By Shelle Martin, Senior Sales Director
As the third quarter of 2021 draws to a close, the M&A market remains red-hot despite - or maybe because of - the ongoing transformation of the broader business world. In the Enterprise Edition, the third roundtable in Datasite’s Corporate Development Outlook series, leaders from several of today’s fastest-growing industries gathered to share their insights.
The conversation, moderated by Datasite's Senior Director of Product Marketing Abby Roberts, looked at current trends in corporate acquisitions - including challenges as well as opportunities - and the ways that corporate development teams are changing to keep pace with an ever-evolving market.
Looking ahead to the coming year, the panelists outlined a few key factors that they expect to drive deal volumes, including loose monetary policy and the desire to close deals in advance of proposed tax reforms.
Hemant Hebbar, VP of Global M&A and Integration at Hewlett Packard Enterprise also mentioned growing interest in AI and machine learning as an important force in the tech world specifically. “We continue to see demand from our customers to do a lot more in AI,” he said, “and I assume we’ll see a lot more deals as a result of that.”
Among audience respondents, tax reform just barely edged out AI as the biggest projected source of dealmaking momentum, with Covid-driven investment close behind. Few viewers saw government financing as the most significant factor.
The experts discussed the prospects for M&A activity in their individual sectors. All parties foresaw continued growth, although Hebbar mentioned potential hurdles arising from global supply chain constraints.
Jeff Hennig, Senior Director of Corporate Development at the semiconductor manufacturer Xilinx, Inc., echoed this concern. “There’s been this huge Covid demand snapback that has created very long lead times for chips,” he said. “That’s a huge challenge when doing M&A. How do you diligence the target company’s ability to secure capacity?”
The panelists identified a few other ongoing obstacles to development, including talent shortages and rising valuations. Hebbar suggested that the latter was in part due to the continued strength of private capital markets, which lack some of the constraints on bid size that public companies like HPE must contend with. “All of our acquisitions have to be backed by detailed business cases...the higher the valuation, the harder it is for us to make the business case work.”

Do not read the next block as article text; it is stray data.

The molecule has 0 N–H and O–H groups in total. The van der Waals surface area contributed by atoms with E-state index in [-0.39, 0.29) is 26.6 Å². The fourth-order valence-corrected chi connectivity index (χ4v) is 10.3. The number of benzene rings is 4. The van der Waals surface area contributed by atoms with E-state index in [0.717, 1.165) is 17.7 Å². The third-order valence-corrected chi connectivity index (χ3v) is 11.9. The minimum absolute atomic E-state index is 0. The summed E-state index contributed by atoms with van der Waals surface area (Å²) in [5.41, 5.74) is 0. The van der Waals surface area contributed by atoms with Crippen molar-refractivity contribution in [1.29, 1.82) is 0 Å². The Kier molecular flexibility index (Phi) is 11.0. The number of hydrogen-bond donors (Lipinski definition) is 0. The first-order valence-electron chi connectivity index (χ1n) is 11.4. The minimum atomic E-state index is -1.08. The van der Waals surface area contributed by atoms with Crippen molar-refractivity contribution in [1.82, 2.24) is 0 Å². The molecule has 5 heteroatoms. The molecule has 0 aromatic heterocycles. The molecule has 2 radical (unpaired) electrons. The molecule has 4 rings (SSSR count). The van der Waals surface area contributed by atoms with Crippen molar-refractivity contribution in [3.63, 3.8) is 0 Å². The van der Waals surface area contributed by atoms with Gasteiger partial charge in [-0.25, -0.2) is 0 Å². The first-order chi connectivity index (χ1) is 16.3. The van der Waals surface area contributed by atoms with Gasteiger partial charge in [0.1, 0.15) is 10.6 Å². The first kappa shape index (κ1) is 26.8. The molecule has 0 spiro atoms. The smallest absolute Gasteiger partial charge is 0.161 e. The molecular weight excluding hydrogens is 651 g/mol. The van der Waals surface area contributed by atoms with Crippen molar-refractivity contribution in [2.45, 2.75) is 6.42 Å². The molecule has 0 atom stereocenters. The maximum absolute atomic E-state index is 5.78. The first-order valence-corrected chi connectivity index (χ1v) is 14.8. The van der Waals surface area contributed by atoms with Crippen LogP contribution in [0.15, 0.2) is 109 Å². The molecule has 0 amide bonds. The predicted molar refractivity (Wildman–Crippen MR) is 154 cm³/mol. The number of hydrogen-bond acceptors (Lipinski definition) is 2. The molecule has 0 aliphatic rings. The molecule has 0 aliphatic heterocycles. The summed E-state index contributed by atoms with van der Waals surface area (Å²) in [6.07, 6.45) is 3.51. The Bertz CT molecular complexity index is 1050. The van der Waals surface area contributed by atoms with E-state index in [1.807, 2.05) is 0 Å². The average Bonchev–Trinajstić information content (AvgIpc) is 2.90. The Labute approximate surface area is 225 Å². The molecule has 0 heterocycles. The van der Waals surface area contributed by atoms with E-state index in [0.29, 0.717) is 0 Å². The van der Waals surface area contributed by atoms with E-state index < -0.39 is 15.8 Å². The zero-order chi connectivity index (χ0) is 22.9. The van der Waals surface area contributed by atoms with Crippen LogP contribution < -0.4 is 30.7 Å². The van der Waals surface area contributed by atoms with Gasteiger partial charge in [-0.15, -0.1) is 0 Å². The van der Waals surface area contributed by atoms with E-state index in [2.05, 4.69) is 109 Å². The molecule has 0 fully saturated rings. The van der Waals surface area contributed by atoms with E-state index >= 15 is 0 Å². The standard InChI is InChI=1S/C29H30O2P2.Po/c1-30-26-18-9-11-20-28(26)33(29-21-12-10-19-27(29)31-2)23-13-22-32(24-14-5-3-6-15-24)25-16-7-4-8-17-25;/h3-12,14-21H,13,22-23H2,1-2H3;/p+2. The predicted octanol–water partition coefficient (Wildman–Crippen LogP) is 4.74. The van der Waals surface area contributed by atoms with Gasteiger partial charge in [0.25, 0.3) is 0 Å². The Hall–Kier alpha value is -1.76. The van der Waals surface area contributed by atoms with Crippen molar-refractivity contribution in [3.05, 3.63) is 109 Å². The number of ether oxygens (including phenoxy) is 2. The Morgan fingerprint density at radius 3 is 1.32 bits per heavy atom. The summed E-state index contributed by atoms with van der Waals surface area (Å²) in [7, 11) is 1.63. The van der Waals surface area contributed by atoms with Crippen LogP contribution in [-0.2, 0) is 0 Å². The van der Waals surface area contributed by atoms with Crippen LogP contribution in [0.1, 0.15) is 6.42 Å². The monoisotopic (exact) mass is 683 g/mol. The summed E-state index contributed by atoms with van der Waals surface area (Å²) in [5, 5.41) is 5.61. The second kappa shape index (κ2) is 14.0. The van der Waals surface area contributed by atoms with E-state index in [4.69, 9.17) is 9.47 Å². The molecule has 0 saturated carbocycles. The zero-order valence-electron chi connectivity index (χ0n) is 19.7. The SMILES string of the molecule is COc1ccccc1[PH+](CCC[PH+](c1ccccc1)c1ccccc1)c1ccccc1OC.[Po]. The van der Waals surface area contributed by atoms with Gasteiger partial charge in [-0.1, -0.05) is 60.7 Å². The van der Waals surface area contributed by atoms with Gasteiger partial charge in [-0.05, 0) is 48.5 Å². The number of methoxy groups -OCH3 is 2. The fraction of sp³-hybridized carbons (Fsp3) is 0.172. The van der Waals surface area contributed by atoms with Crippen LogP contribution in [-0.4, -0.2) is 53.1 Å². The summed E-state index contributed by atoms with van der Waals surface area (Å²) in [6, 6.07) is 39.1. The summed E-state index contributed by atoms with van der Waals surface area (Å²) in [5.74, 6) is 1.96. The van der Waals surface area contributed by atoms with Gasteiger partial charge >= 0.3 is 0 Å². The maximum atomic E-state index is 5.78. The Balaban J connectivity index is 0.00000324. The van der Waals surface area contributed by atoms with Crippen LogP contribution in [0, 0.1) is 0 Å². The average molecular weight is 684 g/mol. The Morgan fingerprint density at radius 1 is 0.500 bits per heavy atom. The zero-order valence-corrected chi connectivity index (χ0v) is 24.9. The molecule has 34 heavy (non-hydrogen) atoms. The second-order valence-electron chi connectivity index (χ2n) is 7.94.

To clear that valuation hurdle, corporate buyers are exploring a wider variety of transaction types, including structured deals like minority investments and earnouts.
The role and structure of Corporate Development offices are evolving as well. Both audience responses and the panelists’ own experiences reflected a trend of M&A and integration teams moving under the same roof. As a result, development leaders have more insight and input into broader strategic questions.
The panelists all agreed that the increasing coordination between front-end and integration teams is enabling better focus on the big-picture goals of new acquisitions.
Hennig also mentioned the value of having the venture capital arm work side-by-side with the acquisitions team. “Some investments we make end up being companies that we may want to acquire in the future,” he said, “Having the M&A team sit in the same group as the corporate VC team allows us to understand what the investment case was.”
Asked to share some technology trends they’re keeping an eye on, the experts mentioned innovations in transistor manufacturing, data protection, and digital health.
Alwyn van Heerden, Senior Director of Corporate Development at the healthcare titan Anthem, said he expects AI-enabled predictive health tools to offer huge benefits for both patients and insurers. “For example, if you can avoid a hospitalization and receive care at home before an episode happens, generally it will be cheaper, and the patient will be more comfortable.”
Perhaps inevitably, the discussion also touched on COVID-19, the shift to virtual meetings, and their impacts on the M&A process. The participants were united in their feeling that despite some gains in efficiency, purely remote dealmaking was unlikely to be a sustainable solution.
“It’s harder to get a sense of culture and how people are going to fit in if you don’t look someone in the eye across the same table,” van Heerden said.
Hennig added that due diligence wasn’t always possible in the virtual environment. “Especially if you’re doing deep technical due diligence, it’s sometimes really tough to do that remotely.”
Taken together, the experts’ remarks paint a picture of a bullish global market for mergers and acquisitions. Novel obstacles are being met by creative strategies, and continuing technological innovations offer exciting prospects for growth. The corporate development landscape will doubtless continue to adapt to the shifting realities of a post-COVID world.
Listen to the full conversation between our panel of experts.